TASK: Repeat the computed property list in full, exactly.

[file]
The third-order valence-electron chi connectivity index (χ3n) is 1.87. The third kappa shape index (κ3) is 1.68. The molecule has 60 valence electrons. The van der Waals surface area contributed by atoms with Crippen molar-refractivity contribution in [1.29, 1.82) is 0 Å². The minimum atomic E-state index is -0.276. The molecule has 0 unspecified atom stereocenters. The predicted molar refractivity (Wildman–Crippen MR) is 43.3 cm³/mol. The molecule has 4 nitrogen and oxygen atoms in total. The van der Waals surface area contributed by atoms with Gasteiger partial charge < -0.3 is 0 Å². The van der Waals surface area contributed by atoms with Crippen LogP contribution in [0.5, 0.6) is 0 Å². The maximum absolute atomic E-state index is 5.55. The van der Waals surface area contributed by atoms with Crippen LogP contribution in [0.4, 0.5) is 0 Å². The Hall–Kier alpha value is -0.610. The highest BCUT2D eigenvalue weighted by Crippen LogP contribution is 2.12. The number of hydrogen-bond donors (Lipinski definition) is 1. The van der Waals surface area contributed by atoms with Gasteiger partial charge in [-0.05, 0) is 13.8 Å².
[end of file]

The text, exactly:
The third-order valence-electron chi connectivity index (χ3n) is 1.87. The third kappa shape index (κ3) is 1.68. The molecule has 60 valence electrons. The van der Waals surface area contributed by atoms with Crippen molar-refractivity contribution in [1.29, 1.82) is 0 Å². The minimum atomic E-state index is -0.276. The molecule has 0 unspecified atom stereocenters. The predicted molar refractivity (Wildman–Crippen MR) is 43.3 cm³/mol. The molecule has 4 nitrogen and oxygen atoms in total. The van der Waals surface area contributed by atoms with Gasteiger partial charge < -0.3 is 0 Å². The van der Waals surface area contributed by atoms with Crippen LogP contribution in [0.5, 0.6) is 0 Å². The maximum absolute atomic E-state index is 5.55. The van der Waals surface area contributed by atoms with Crippen LogP contribution in [0.4, 0.5) is 0 Å². The Hall–Kier alpha value is -0.610. The highest BCUT2D eigenvalue weighted by Crippen LogP contribution is 2.12. The number of hydrogen-bond donors (Lipinski definition) is 1. The van der Waals surface area contributed by atoms with Gasteiger partial charge in [-0.05, 0) is 13.8 Å².